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Reviewed by Vincent Dublado for Readers' Favorite
A Lion's Share is Brad Graft’s second book in his Brotherhood of the Mamluks Trilogy. Set in the 13th-century Middle East during the Seventh Crusade, the story begins with a former French Crusader named Leander, who becomes a member of the Mamluks—highly trained soldiers who were originally sold as slaves. He no longer sees much nobility in the French code of chivalry and no longer embraces their religion. He is thankful to be more than just a crossbowman, more than a warrior. He is now a Muslim, a Mamluk serving in the Bahri. He fights against his Crusader brothers as King Louis IX of France plans to attack Egypt. However, when the Bahri’s adored sultan dies, Leander and the Egyptians will face other problems, as Leander falls for an Egyptian woman while the Mamluks attempt to seize power.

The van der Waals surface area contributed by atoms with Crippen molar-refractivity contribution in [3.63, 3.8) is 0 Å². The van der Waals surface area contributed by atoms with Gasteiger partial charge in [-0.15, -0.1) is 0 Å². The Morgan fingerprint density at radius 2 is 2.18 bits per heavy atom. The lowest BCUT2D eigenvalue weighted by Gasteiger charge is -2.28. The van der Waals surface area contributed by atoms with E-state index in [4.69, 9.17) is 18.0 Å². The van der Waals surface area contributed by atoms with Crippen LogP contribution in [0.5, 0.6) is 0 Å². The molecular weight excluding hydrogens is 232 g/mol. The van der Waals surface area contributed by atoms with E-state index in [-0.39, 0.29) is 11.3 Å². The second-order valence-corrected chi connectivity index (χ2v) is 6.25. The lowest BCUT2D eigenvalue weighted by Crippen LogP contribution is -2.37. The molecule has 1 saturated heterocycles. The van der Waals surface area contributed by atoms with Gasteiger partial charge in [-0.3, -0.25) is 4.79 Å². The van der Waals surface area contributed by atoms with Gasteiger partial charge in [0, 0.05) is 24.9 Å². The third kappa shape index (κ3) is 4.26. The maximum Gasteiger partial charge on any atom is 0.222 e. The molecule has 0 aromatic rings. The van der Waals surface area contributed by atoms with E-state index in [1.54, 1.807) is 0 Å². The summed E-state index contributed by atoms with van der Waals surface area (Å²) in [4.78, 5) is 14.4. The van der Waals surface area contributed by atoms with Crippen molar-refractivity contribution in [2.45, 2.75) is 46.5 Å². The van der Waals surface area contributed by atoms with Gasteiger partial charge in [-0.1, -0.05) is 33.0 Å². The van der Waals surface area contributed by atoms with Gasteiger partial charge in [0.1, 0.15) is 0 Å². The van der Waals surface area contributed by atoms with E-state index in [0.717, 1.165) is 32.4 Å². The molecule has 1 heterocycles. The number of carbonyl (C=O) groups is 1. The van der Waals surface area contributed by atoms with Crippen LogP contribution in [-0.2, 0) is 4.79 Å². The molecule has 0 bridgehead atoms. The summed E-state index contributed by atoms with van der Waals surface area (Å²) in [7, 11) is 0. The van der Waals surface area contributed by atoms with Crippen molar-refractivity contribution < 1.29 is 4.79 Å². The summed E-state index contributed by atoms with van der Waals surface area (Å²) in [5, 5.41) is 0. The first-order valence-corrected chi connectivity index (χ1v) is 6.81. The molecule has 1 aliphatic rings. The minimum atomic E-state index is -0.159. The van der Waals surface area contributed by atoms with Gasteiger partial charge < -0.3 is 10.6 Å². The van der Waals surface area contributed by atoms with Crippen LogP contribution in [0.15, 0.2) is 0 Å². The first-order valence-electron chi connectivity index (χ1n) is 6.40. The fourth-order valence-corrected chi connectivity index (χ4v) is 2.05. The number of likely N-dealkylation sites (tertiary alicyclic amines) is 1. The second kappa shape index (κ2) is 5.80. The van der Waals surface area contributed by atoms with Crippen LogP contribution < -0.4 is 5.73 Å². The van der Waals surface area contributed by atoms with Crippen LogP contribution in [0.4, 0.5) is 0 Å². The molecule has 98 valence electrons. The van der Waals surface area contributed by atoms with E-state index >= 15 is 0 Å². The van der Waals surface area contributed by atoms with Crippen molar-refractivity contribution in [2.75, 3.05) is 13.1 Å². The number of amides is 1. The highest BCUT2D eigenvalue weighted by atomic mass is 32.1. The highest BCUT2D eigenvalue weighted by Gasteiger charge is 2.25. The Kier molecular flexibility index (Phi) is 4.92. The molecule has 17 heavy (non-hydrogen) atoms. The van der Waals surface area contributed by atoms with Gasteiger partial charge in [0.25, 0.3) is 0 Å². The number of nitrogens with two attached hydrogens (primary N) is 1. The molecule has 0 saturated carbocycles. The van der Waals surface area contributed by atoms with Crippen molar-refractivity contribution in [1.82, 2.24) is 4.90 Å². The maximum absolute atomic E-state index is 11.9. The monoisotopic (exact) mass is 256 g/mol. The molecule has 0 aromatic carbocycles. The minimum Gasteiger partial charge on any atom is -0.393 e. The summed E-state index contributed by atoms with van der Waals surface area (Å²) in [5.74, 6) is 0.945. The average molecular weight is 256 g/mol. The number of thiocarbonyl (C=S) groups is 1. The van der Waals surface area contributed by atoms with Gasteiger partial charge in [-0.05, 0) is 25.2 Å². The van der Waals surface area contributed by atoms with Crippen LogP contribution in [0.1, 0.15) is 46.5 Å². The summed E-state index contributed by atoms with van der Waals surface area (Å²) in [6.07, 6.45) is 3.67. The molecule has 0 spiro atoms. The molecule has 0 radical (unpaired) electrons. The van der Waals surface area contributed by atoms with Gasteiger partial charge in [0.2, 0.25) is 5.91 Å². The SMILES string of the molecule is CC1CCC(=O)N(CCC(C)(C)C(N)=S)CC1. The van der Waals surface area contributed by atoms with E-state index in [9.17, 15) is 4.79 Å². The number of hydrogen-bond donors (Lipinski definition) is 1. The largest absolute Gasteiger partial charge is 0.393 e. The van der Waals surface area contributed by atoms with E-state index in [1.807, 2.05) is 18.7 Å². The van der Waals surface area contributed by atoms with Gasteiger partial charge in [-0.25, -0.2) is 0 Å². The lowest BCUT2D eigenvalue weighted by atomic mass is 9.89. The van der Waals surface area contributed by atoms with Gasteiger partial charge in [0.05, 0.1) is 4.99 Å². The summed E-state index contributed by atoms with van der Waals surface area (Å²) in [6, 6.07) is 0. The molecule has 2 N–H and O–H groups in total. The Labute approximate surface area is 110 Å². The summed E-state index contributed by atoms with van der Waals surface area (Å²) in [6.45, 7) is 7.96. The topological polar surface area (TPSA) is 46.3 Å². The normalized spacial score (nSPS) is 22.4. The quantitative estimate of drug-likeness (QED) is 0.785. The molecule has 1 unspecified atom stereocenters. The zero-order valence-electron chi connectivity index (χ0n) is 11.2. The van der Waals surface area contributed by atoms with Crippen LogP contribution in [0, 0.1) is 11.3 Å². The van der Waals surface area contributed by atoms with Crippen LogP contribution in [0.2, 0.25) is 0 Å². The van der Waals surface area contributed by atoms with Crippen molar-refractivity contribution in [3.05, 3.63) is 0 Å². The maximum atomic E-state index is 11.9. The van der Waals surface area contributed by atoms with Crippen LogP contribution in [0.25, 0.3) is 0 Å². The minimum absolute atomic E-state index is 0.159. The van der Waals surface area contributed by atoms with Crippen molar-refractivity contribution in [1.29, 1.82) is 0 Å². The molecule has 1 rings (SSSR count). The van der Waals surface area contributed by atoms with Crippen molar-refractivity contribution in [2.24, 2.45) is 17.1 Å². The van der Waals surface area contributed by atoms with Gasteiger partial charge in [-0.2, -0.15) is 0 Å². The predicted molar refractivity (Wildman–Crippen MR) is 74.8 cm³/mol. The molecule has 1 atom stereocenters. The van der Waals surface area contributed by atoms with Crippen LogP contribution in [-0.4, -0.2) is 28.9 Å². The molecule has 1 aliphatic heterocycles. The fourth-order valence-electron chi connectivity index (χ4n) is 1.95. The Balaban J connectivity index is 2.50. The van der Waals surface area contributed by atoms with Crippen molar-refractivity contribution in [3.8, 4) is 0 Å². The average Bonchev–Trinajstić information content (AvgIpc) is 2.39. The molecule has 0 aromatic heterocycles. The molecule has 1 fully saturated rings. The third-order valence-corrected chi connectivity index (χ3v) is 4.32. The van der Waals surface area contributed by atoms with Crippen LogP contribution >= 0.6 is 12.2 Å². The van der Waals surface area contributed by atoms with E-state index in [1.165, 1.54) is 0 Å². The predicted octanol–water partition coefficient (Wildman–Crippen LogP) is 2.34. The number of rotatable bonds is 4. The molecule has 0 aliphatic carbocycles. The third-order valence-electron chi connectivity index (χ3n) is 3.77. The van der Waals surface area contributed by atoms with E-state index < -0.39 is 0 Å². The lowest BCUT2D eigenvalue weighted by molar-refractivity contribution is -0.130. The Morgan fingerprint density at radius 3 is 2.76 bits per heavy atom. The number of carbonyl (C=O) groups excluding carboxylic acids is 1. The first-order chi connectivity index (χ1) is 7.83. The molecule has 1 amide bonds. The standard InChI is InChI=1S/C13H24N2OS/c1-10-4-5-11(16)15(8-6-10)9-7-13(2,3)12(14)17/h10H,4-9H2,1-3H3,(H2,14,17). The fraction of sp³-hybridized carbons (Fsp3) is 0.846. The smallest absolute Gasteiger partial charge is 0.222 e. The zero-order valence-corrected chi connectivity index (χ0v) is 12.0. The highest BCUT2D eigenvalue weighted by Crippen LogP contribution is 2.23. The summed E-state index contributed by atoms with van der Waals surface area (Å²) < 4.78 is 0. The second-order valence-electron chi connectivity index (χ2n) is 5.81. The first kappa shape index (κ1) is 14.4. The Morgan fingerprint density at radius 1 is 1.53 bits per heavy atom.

One cannot say that A Lion’s Share is based on violent battle scenes and shifts in loyalty. It is based on Brad Graft’s ability to imagine and recreate the past and paint it with sensory details. Reading this work will make you know how it feels to be there and it convinces you that this story has earned its rightful place in the canon of historical fiction. There are moments of profound introspection within the protagonist Leander, as he finds himself facing difficult moral choices. Perhaps the decision to defect from the Crusaders was easy for him, but he needed to prove his shifted loyalty from external circumstances that surround him. If you can visualize the pressure, you will understand why A Lion’s Share is a powerful work. It is not a simple historical or adventure novel; it is a story that uses an epic period in history as the stage for the moral, spiritual, and political development of a disenchanted man.